August 07, 2012
Editor's note: This story was originally published on September 6, 2010
The U.S. Air Force’s newest protected satellite communications spacecraft, worth more than $2 billion, will likely reach operational status 7-8 months later than planned after a liquid apogee engine failure.
This problem in orbit is the latest in a series that has plagued the Lockheed Martin-led Advanced Extremely High Frequency (AEHF) satellite program. It also experienced cost overruns and is late because of problems with unreliable parts that needed changing out and delays developing cryptographic keys from the National Security Agency. The failure is a disappointment for the Air Force, which has struggled with management problems of its space programs.
The AEHF program was born out of an upper-stage mishap in 1999 that placed a Milstar satellite in the wrong orbit, rendering it useless. The program was thereupon quickly assembled to avoid a gap in protected communications, required for connectivity with nuclear weapon-equipped forces during a crippling attack.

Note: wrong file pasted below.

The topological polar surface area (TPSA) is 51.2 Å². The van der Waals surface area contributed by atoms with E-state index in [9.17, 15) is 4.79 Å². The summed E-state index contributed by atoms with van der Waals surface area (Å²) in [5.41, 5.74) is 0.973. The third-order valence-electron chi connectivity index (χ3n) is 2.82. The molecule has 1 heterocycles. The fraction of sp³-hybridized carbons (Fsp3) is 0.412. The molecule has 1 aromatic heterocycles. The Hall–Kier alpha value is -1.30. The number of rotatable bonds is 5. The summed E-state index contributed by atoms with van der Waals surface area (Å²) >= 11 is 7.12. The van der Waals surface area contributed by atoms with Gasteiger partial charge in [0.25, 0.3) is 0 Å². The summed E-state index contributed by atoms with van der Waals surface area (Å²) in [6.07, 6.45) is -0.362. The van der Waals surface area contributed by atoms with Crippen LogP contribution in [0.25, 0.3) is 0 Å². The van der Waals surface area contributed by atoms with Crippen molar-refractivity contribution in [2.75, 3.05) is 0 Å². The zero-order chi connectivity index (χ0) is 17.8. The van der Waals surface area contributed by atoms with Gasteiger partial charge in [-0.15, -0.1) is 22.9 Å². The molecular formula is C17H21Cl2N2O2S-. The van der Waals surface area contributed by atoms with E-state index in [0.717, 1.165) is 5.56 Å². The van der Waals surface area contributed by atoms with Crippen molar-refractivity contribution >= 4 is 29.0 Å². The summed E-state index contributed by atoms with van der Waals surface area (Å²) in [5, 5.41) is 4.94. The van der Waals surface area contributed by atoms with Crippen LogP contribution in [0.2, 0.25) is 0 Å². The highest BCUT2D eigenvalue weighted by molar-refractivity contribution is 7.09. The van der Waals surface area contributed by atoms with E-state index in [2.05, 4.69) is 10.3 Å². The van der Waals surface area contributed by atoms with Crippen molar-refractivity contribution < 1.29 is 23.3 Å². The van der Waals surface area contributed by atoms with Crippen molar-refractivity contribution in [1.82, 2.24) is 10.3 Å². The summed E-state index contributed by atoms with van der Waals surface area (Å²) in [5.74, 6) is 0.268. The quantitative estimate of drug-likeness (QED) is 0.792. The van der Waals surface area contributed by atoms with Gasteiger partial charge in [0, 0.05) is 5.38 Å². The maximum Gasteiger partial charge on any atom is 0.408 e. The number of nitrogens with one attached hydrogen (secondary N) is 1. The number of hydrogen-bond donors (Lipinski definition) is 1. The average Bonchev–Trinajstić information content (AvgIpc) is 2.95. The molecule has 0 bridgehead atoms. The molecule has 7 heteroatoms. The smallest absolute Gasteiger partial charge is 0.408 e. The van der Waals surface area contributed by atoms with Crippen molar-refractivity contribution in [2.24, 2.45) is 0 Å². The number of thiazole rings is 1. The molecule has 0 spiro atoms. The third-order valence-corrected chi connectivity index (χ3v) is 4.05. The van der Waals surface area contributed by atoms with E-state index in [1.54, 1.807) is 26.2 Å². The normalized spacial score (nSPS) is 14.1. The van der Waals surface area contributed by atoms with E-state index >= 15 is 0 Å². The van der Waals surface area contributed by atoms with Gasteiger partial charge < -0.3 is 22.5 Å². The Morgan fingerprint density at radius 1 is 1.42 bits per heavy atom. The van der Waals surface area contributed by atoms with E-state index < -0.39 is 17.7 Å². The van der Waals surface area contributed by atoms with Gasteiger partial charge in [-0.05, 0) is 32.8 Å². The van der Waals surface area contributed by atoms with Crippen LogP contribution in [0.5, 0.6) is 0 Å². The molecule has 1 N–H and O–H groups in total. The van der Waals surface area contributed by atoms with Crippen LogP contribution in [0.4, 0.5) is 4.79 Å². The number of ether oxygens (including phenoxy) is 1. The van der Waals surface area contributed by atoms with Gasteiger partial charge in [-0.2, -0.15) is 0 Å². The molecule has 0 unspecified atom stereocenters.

The setback is another high-profile slip-up for Lockheed Martin, including a $600-million award fee withholding for poor performance in delivering test aircraft for the Joint Strike Fighter (JSF) program. Last month, Missile Defense Agency Director Army Lt. Gen. Patrick O’Reilly also opted to withhold approval for production and acceptance of Terminal High-Altitude Area Defense (Thaad) system interceptors when a single part failed qualification testing.